Publications by authors named "Steven K Samijo"

2 Publications

  • Page 1 of 1

[Suspected traumatic posterior shoulder luxation].

Ned Tijdschr Geneeskd 2019 10 11;163. Epub 2019 Oct 11.

Zuyderland Medisch Centrum, afd. Orthopedie, Heerlen.

BACKGROUND An obstetric brachial plexus lesion arises during childbirth as a consequence of excessive lateral traction of the neonate's head during shoulder dystocia. A small number of patients do not experience spontaneous recovery and secondary glenohumeral deformities can arise due to rotator cuff imbalance. CASE DESCRIPTION A 34-year-old man of Syrian descent with a history of a conservatively treated right-sided obstetric brachial plexus lesion went to the accident and emergency department (A and E) with acute pain in the right shoulder. Additional X-ray diagnostics suggested a posterior shoulder luxation, but attempts to relocate the glenohumeral joint in A and E failed. An additional CT scan of the shoulders revealed a severe right-sided dysplasia of the glenohumeral joint, with severe retroversion and posterior luxation of a rotated humeral head. After 3 weeks of relative rest through use of a sling and pain relief with an NSAID the pain had diminished and the patient had resumed his daily activities. CONCLUSION Posterior shoulder luxation can occur as a complication of obstetric brachial plexus lesion. Closed reduction is not of any use in these cases. The expertise of a specialized multidisciplinary team is indispensable for providing a patient with obstetric brachial plexus lesion with the best advice on treatment.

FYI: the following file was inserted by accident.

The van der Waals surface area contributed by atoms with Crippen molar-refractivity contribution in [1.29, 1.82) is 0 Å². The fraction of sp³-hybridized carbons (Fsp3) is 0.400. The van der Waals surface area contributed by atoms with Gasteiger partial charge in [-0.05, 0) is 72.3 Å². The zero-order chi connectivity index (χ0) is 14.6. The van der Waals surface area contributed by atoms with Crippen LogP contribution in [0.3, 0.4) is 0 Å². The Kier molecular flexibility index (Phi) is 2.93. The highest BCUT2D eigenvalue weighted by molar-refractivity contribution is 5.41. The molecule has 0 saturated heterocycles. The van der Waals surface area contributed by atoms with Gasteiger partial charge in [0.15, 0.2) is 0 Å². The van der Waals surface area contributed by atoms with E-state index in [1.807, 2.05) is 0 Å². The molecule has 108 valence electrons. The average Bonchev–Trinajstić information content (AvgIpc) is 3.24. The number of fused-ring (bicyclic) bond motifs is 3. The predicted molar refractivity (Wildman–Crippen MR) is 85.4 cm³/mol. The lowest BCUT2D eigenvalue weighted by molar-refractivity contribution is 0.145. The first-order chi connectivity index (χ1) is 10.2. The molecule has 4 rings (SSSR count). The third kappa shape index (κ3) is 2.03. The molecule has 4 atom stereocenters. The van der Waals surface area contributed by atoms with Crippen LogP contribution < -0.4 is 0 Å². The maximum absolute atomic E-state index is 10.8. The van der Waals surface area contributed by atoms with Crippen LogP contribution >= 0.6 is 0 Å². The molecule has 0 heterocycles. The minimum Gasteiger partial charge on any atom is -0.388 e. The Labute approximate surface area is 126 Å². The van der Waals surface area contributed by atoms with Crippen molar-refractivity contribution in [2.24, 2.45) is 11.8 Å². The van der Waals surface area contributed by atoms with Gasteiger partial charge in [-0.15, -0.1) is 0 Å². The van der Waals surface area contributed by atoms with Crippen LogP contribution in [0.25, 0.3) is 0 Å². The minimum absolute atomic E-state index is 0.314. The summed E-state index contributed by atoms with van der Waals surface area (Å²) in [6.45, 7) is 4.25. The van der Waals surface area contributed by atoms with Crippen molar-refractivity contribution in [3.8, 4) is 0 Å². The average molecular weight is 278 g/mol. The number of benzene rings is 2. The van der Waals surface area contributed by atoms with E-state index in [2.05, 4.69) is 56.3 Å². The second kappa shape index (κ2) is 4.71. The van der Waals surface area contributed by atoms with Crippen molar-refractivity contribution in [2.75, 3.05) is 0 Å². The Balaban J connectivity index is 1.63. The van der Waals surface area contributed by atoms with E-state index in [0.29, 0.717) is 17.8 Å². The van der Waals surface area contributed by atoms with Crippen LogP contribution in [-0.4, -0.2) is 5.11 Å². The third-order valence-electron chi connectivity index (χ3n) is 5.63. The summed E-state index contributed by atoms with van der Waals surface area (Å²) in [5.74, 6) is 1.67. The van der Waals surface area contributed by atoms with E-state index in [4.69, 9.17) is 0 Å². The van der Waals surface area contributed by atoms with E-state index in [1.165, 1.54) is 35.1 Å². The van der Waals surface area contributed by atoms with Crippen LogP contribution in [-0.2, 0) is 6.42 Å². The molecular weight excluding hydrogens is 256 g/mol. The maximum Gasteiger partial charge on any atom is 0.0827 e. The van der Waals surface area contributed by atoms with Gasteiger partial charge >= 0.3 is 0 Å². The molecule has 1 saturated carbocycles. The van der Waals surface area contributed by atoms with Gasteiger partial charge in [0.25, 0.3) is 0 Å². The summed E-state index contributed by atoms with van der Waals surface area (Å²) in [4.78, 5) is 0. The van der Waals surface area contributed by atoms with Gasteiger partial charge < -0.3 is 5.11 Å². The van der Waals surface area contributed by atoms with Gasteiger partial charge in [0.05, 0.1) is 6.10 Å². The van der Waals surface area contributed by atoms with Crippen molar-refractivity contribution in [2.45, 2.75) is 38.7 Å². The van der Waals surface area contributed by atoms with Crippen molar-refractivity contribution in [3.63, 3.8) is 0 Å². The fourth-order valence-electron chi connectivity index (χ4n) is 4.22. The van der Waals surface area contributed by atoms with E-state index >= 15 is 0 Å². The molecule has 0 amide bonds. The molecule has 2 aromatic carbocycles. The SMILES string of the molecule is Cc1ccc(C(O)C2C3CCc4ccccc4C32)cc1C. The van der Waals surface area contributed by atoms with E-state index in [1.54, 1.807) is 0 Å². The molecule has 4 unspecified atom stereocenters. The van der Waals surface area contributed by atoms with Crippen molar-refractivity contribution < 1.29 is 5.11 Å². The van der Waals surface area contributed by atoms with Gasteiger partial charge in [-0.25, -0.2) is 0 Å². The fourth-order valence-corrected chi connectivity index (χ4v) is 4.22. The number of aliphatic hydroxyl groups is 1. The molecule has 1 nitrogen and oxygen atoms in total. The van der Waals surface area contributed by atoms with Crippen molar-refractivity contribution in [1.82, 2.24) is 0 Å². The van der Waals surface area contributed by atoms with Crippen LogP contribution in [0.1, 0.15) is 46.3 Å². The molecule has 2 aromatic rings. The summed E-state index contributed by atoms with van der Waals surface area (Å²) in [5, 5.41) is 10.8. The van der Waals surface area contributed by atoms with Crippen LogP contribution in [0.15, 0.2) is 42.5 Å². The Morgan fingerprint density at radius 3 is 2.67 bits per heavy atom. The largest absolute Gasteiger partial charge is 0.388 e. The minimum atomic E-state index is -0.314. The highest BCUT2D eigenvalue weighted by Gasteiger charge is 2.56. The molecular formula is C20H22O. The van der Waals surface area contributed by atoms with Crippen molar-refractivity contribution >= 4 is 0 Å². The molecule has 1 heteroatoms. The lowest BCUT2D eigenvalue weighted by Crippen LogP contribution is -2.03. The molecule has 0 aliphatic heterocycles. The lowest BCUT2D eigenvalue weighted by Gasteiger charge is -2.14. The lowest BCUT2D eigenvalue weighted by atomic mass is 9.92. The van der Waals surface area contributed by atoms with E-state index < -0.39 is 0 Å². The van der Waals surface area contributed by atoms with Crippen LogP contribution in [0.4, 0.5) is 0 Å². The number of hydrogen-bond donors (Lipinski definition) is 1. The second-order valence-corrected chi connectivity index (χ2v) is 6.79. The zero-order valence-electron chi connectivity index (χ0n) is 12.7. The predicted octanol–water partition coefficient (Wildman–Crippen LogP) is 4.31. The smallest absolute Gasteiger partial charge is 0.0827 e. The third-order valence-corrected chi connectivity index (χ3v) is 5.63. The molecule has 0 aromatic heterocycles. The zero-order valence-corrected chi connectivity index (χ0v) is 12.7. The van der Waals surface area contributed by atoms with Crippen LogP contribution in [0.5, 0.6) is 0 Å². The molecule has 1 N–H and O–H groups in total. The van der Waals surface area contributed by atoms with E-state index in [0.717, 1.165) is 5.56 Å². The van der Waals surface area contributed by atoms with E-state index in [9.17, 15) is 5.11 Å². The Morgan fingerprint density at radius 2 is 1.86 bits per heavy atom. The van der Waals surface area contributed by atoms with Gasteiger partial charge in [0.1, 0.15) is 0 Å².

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October 2019

Souter-Strathclyde total elbow arthroplasty: medium-term results.

Acta Orthop Belg 2003 Dec;69(6):501-6

Orthopaedic Department of Atrium Medisch Center, Heerlen, Kliniek Klein Rosendael, Rosendael, The Netherlands.

The Souter-Strathclyde unconstrained elbow prosthesis was prospectively studied in 36 patients (45 prostheses) with rheumatoid arthritis (Larsen grade 4 and grade 5). The mean age of the patients at the time of operation was 63 years (range: 39 to 75 years). Eight patients (9 prostheses) died within five years of implantation, from causes unrelated to the elbow arthroplasty. One patient was lost to follow-up, leaving 27 patients (35 prostheses) for review. The mean length of follow-up was 98 months (range: 60 to 174 months). At 8.2 years follow-up, the prosthesis showed a probability of survival of 76% (SD 9%) with revision of the humeral component as an end point; the percentage dropped to 67% (SD 9%) when radiographic loosening was taken as an end-point. Survival of the ulnar component was 98%. Loosening of the humeral component seems to be related to both the short humeral stem and a persistent extension deficit.
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December 2003
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